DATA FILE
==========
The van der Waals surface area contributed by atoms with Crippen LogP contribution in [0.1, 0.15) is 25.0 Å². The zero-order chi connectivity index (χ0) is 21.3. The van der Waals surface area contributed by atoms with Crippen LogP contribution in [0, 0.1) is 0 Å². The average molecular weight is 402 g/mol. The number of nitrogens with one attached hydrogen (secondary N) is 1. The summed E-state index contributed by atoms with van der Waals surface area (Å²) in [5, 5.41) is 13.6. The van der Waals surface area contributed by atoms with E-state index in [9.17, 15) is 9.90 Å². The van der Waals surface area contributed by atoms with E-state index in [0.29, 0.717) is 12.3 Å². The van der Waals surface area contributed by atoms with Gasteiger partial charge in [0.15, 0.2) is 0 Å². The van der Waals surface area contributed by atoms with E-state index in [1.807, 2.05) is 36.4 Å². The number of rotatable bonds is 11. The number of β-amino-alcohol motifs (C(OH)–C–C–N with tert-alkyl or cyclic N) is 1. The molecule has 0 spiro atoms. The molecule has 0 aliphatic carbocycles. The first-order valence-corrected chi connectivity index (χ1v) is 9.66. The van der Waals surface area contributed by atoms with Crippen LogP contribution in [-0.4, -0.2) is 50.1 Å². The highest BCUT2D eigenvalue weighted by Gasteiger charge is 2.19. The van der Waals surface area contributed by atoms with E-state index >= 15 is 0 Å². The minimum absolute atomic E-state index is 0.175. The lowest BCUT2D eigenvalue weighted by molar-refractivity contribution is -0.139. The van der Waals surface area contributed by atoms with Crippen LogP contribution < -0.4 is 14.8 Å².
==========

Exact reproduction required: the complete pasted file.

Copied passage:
The van der Waals surface area contributed by atoms with Crippen LogP contribution in [0.1, 0.15) is 25.0 Å². The zero-order chi connectivity index (χ0) is 21.3. The van der Waals surface area contributed by atoms with Crippen LogP contribution in [0, 0.1) is 0 Å². The average molecular weight is 402 g/mol. The number of nitrogens with one attached hydrogen (secondary N) is 1. The summed E-state index contributed by atoms with van der Waals surface area (Å²) in [5, 5.41) is 13.6. The van der Waals surface area contributed by atoms with E-state index in [9.17, 15) is 9.90 Å². The van der Waals surface area contributed by atoms with E-state index in [0.29, 0.717) is 12.3 Å². The van der Waals surface area contributed by atoms with Gasteiger partial charge in [0.15, 0.2) is 0 Å². The van der Waals surface area contributed by atoms with E-state index in [1.807, 2.05) is 36.4 Å². The number of rotatable bonds is 11. The number of β-amino-alcohol motifs (C(OH)–C–C–N with tert-alkyl or cyclic N) is 1. The molecule has 0 spiro atoms. The molecule has 0 aliphatic carbocycles. The first-order valence-corrected chi connectivity index (χ1v) is 9.66. The van der Waals surface area contributed by atoms with Crippen LogP contribution in [-0.4, -0.2) is 50.1 Å². The highest BCUT2D eigenvalue weighted by Gasteiger charge is 2.19. The van der Waals surface area contributed by atoms with E-state index >= 15 is 0 Å². The minimum absolute atomic E-state index is 0.175. The lowest BCUT2D eigenvalue weighted by molar-refractivity contribution is -0.139. The van der Waals surface area contributed by atoms with Crippen LogP contribution < -0.4 is 14.8 Å².